The use of technology to funnel first-time visitors gradually towards a possible subscription is not automatically a “dark pattern”. The expression describes UI/UX layouts of websites where users have difficulty saying “no”. Such patterns are used in all kinds of applications, often leading to complaints by users who only later find out they were tricked into consent for a setting, for marketing purposes or even a subscription which can not be cancelled anymore.

But Evans has a point that often, double standards apply to the use of

The technical report about using Machine Learning to gain more subscribers does not mention such approaches. But the point is: As everyone tries to optimise the business revenue, the occurrence of tricks, cover-ups and harmful business practices will likely not go down but up. One fact from the published article: After reaching 10 million paying subscribers, the NYT aims to reach 15 million by 2027. Such ambitious growth often applies tricks to achieve such goals in time. High pressure to reach goals was a significant reason for Volkswagen’s scandal around engine emissions.

The New York Times: Stopping the manipulation machines ($)
The New York Times: How The New York Times Uses Machine Learning To Make Its Paywall Smarter


BLOCKCHAIN


In Argentina, Crypto is more practical for many transactions than cash

A recurring doubt regarding the future of cryptocurrencies (and blockchain) is the question of practicality. Where is the practical, day-to-day use?

One country where this is different is Argentina, a country where cryptocurrencies have a growing appeal, despite the volatility.

Two main reasons: The local currency, the peso, has lost value for decades. The second problem is that banks have imposed restrictions on bank accounts. Having a bank account in another currency with a bank outside of Argentina is no real option because one would have to travel there to get the money. This is why many people in Argentina store money they have in bricks – they buy bricks when they have money and store them.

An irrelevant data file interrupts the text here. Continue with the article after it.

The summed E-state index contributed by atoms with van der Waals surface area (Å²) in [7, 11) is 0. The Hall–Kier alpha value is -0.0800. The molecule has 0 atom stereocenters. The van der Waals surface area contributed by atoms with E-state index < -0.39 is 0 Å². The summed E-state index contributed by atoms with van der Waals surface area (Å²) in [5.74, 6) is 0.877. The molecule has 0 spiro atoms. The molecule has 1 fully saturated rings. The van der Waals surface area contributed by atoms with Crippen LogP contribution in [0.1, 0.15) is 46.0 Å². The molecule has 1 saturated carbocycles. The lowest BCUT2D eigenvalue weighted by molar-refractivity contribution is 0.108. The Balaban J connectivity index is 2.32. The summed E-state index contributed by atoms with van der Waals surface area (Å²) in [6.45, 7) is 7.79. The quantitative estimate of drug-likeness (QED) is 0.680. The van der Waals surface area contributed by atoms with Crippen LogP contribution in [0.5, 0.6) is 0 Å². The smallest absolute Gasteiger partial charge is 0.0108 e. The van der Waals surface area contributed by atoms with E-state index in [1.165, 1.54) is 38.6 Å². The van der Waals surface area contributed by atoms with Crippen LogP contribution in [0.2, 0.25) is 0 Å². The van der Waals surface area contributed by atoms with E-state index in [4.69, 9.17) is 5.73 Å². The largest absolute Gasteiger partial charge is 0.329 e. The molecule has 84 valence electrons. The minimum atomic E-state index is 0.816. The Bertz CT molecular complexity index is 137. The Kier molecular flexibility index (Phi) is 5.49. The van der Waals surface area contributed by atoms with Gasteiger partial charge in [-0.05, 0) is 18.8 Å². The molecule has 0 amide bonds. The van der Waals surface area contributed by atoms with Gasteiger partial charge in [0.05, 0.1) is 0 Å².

“Argentinians who use crypto are increasingly untethered from the local Argentinian economy and increasingly plugged into the global cloud economy. Crypto is providing new solutions to problems that Argentina has faced for generations, and many Argentinians are excited about its potential to make it easier and safer to make, use, and store money.”

Big Think


People in El Salvador want reliable banking.

“N1co is Central America’s first neobank, thriving because El Salvador still needs basic financial inclusion.”

Rest of World


Bitcoin Depot to go public at an $885 million valuation

The company is operating a network of Bitcoin ATMs in the US.

“Founded in 2016, Bitcoin Depot claims to be the largest provider of such ATMs in North America with more than 7,000 kiosks in the region. These ATMs function by connecting with a wallet and, after a verification process, allow the user to insert fiat money to receive BTC, LTC or ETH in their wallets.”

The Block


The percentage of crypto investors did not grow in the past 12 months

According to a survey by PEW Research, the number of people dealing with crypto has remained at the same level as a year before, at roughly 16%.

(In 2020) Pew researchers asked 10,371 Americans if they have “ever invested in, traded, or used a cryptocurrency.” Some 16 percent of Americans said they had. Last month, the nonprofit asked another sample group — slightly smaller, at 6,034 Americans — the same question. And again, 16 percent said they had invested or traded in the alternate currency.

Washington Post ($)

Related:

  • 64% of crypto-versed parents want crypto to be taught in schools Cointelegraph
  • 72% of Russians say they never bought Bitcoin Cointelegraph

Ethereum Merge to begin September 6

The Ethereum Foundation says it will begin the Merge on September 6, split into two parts, the second running between September 10-20

The Block


Short links


  • cbETH: Coinbase offers liquid staking service & token for Ethereum ahead of the Merge The Block
  • Authorities in Afghanistan shut down 16 crypto exchanges in one-week Coindesk
  • Revenue is a feature. Some companies can think about it later; others must figure it out earlier. Benedict Evans
  • Mana: “BlackRock for the new economy” TechCrunch
  • BalkanID will use AI for Identity Governance TechCrunch.
  • Privado helps developers be compliant with privacy laws Forbes
  • ThirdWeb raises 24 million for web3 development kit TechCrunch
  • Polygon founder launches fund with $50 million for web3 investments Cointelegraph
  • How traditional banks cope with digital assets Blockdata

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Photo by Clark Tibbs on Unsplash

 

25. August 2022

Written by Mirko Lorenz

Mirko Lorenz, Innovation Manager Research and Cooperation team at Deutsche Welle. More: DW Innovation